I can't relate to the horrors of war. My heart lets me dabble at the edge of what it may be like to let your baby go off to an uncertain future, with odds further against them than you care to fathom. For obvious reasons, it doesn't let me more than dabble. More importantly, the only thing of which I am certain is that it would be nothing like one could ever imagine. Never mind the visit.

It's BECAUSE I can't relate that I am so grateful. I have not had to consider the possibility of such a hole ripped into me for the greater good.

I am so deeply indebted to the men and women who have served and continue to serve to protect my privileges as such a comparatively spoiled princess. Is there really any more that I can say than: Thank you?


Max and I went yesterday to the Remembrance Day ceremony at the kids' school. The Principal makes a very sincere effort to beat the kids over the head with this. I believe it's pretty much provincial curriculum to not let this solemn day pass by un-noted, but I get the impression our Principal would not have to be asked. I was slightly disappointed at the parent turnout to this (what I think is an) important occasion, but noted that it was not specifically sent out as an invitation. I was extremely impressed at the children who sat silent and mostly (amazingly) still for a very long time. There are glimmers of hope.

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Saturday, November 7, 2009

Sweet and Salty

The girls stayed up way too late last night to watch a movie on TV because "IT'S THE WEEKEND!" and it's what we do on weekends, apparently.

So the crazy late, late movie they watched was actually "Cheaper by the Dozen 2 - we left the movie making machine on!" Stewie actually tried to stay up too, but fell asleep by about 9:30.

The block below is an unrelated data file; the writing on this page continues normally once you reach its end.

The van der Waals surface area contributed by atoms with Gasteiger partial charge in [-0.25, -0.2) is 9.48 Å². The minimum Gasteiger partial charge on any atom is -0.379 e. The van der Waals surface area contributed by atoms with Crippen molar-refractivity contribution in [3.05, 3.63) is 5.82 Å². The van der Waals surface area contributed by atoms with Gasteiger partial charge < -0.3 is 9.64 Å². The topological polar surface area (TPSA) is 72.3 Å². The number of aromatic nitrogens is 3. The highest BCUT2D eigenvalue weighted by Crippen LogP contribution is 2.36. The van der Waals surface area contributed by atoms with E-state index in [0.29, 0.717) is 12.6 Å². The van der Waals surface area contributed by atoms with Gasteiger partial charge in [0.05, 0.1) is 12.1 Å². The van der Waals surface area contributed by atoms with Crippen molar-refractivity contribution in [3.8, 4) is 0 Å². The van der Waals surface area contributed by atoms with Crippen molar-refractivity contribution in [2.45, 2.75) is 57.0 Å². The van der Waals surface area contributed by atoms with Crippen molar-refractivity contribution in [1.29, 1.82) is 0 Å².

When it was over, despite it being ELEVEN o'clock, I still had to grab their scrawny little arms and twist them beyond what is reasonable force to convince them that maybe they should be going to bed, because "it's the weekend" and "OMG! It's Prank Patrol! We HAVE to watch that".

I tucked them in separately, in their separate rooms on separate floors. And separately, as they were settling, they both paused and gave me the saddest look I had ever seen from them and told me of this really sad commercial they had seen. (They're supposed to mute the commercials, but I go hoarse yelling over to the TV area "why am I hearing that?")

And then they started CRYING! Each of them.

I thought: "damn - I forgot that they have a whole different set of commercials on later, even on YTV". I assumed we were going into World Vision territory, but no. The offender was thus:

Of course, my poor dears, I hugged them and comforted them at the same time as I was giggling at them for being so sensitive. Then I watched it myself and suddenly found that there was a bit of something in my eye.

Here's notice, Sidekicks: any chance you had of ever coming into this home are summarily ELIMINATED when you make my girls cry! (disclaimer: it was slim to none prior)(clarification: and it's NOT because there was something in MY eye).